40. Gonsalves WI, Tashi T, Krishnamurthy J, Davies T, Ortman S. 40.  et al. 2011. Effect of palliative care services on the aggressiveness of end-of-life care in the Veteran's Affairs cancer population. J. Palliat. Med. 14:1231–35 [Google Scholar]
  41. Grinnan DC, Swetz KM, Pinson J, Fairman P, Lyckholm LJ, Smith TJ. 41.  2012. The end-of-life experience for a cohort of patients with pulmonary arterial hypertension. J. Palliat. Med. 15:1065–70 [Google Scholar]
  42. Hammes BJ, Rooney BL, Gundrum JD. 42.  2010. A comparative, retrospective, observational study of the prevalence, availability, and specificity of advance care plans in a county that implemented an advance care planning microsystem. J. Am. Geriatr. Soc. 58:1249–55 [Google Scholar]
  43. Hammes BJ, Rooney BL, Gundrum JD, Hickman SE, Hager N. 43.  2012. The POLST program: a retrospective review of the demographics of use and outcomes in one community where advance directives are prevalent. J. Palliat. Med. 15:177–85 [Google Scholar]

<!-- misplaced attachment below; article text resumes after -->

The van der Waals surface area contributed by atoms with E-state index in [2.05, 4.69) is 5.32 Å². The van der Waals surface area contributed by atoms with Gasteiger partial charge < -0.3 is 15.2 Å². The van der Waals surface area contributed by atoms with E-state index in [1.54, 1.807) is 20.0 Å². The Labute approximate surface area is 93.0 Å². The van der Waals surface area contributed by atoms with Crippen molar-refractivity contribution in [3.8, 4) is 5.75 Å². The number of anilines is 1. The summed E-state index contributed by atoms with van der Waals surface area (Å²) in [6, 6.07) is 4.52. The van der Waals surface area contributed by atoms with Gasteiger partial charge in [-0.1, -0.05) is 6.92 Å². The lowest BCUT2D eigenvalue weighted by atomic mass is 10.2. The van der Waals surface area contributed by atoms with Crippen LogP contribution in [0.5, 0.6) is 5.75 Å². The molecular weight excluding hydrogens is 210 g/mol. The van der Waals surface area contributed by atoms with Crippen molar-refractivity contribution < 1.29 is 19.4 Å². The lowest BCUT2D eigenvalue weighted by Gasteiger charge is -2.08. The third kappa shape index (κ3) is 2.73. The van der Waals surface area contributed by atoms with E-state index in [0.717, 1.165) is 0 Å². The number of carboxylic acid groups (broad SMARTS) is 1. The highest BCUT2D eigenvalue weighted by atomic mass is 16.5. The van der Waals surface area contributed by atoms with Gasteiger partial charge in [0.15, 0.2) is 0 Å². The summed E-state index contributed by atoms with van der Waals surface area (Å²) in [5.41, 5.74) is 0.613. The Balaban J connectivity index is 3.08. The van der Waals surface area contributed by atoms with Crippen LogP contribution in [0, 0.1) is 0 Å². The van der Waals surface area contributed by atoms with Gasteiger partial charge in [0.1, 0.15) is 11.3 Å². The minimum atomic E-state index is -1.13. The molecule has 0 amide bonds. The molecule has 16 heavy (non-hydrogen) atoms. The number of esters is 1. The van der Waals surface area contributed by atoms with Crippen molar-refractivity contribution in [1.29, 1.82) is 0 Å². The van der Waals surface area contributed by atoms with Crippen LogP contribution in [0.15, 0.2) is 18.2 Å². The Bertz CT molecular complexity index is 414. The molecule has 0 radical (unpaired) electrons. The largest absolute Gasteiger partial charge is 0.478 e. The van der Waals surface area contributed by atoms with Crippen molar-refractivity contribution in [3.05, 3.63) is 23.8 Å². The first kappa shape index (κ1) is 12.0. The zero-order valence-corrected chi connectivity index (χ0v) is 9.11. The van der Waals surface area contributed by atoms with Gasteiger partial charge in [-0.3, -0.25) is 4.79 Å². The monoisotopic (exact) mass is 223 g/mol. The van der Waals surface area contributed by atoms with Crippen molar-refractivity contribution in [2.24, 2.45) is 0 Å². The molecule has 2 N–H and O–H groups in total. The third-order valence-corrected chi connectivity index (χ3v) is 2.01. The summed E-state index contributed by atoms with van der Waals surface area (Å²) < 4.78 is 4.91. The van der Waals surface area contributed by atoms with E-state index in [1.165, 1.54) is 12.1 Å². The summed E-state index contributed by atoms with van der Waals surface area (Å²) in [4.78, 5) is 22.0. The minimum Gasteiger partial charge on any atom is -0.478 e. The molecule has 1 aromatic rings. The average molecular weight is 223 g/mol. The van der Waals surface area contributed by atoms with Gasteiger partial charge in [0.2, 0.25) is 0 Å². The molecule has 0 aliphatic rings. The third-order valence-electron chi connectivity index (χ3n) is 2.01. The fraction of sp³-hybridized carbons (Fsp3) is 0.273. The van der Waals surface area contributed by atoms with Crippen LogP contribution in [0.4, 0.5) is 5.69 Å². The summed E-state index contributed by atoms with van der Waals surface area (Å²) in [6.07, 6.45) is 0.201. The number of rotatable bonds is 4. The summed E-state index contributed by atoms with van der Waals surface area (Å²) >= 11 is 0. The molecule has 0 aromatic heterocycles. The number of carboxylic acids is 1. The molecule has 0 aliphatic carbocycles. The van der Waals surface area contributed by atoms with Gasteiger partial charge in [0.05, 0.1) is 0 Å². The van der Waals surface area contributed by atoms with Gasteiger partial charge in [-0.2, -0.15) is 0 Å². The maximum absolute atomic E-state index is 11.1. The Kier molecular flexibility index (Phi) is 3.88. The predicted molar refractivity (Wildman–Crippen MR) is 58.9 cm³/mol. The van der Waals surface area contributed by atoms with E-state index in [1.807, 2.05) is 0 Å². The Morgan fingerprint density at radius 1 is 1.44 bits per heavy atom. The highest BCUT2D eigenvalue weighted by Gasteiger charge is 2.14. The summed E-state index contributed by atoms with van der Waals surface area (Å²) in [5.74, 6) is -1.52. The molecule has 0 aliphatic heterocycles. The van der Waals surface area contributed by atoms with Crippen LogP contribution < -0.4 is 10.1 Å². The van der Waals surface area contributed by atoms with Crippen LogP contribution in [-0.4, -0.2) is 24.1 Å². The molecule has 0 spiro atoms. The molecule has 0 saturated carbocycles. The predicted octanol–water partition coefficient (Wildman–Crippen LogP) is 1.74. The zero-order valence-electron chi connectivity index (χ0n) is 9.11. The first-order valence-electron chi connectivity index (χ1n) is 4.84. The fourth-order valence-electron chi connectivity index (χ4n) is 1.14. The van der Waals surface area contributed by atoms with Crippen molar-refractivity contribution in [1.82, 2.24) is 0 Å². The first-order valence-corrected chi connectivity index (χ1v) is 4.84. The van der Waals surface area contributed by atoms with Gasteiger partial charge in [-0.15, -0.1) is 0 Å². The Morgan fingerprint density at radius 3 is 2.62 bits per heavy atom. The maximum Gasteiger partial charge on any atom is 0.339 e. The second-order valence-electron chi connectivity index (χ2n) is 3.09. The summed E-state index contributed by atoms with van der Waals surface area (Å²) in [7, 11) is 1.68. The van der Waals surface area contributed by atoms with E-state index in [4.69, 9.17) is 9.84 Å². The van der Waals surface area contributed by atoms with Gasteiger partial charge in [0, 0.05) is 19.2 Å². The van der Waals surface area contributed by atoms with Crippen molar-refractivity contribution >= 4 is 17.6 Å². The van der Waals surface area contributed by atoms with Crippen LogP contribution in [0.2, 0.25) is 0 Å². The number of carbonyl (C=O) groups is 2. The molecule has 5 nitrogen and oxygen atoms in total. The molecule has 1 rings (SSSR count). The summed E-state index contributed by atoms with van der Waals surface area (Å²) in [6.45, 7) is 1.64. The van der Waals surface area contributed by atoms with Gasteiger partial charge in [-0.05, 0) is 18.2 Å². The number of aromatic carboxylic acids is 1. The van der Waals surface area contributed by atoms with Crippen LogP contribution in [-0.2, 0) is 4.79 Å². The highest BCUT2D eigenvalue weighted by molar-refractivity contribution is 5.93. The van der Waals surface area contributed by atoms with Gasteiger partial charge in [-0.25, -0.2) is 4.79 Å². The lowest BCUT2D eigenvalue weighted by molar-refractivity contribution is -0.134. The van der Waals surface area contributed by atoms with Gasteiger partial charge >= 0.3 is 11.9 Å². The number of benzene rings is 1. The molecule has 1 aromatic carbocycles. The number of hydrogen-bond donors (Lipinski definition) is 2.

44. Hanks GW, Robbins M, Sharp D, Forbes K, Done K. 44.  et al. 2002. The imPaCT study: a randomised controlled trial to evaluate a hospital palliative care team. Br. J. Cancer 87:733–39 [Google Scholar]
  45. Higginson IJ, Costantini M, Silber E, Burman R, Edmonds P. 45.  2011. Evaluation of a new model of short-term palliative care for people severely affected with multiple sclerosis: a randomised fast-track trial to test timing of referral and how long the effect is maintained. Postgrad. Med. J. 87:769–75 [Google Scholar]
  46. Hoverman JR, Cartwright TH, Patt DA, Espirito JL, Clayton MP. 46.  et al. 2011. Pathways, outcomes, and costs in colon cancer: retrospective evaluations in two distinct databases. J. Oncol. Pract. 7:52s–59 [Google Scholar]